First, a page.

International Paper Co. v. County of Isle of Wight

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Justia Opinion Summary

The Supreme Court affirmed in part and reversed in part the judgment of the circuit court granting Isle of Wight County's motion to strike International Paper Company's application for correction of a machinery and tools tax assessment that International Paper claimed was nonuniform, invalid, and illegal, holding that the court erred in sustaining the County's motion to strike as to counts 4 and 5 regarding uniformity.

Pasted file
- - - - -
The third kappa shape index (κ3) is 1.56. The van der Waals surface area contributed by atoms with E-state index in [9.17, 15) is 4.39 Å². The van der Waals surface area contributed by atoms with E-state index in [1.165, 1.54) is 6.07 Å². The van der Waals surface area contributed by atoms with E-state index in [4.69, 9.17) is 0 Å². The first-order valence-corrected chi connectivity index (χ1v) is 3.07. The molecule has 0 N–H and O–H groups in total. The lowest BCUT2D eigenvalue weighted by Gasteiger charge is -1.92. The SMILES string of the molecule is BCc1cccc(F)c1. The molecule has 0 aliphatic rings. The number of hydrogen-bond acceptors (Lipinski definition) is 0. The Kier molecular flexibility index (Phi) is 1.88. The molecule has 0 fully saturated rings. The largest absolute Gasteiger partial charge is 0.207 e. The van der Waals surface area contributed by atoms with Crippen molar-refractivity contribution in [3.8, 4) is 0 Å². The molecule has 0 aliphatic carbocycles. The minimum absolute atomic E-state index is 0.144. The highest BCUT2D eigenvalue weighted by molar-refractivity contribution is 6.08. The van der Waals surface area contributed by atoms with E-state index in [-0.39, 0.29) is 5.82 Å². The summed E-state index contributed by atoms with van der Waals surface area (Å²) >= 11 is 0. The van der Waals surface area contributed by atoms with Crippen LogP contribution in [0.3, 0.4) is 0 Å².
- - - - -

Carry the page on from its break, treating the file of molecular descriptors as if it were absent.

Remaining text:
International Paper owned a paper production facility in the County that utilized paper-making machinery for its manufacturing operations. International Paper filed an application for a correction of the County's "nonuniform, invalid & illegal" assessment of International Paper's machinery and tools taxes for tax year 2017. The refund action had five counts. After a bench trial, the County moved to strike International Paper's evidence and claims. The circuit court granted the motion to strike and dismissed the refund action with prejudice. The Supreme Court reversed in part and remanded this case for further proceedings, holding (1) the circuit court did not err in sustaining the County's motion to strike as to three counts regarding vested rights, separation of powers, and the County's alleged lack of statutory authority; but (2) the circuit court erred in sustaining the County's motion to strike as to two counts regarding uniformity.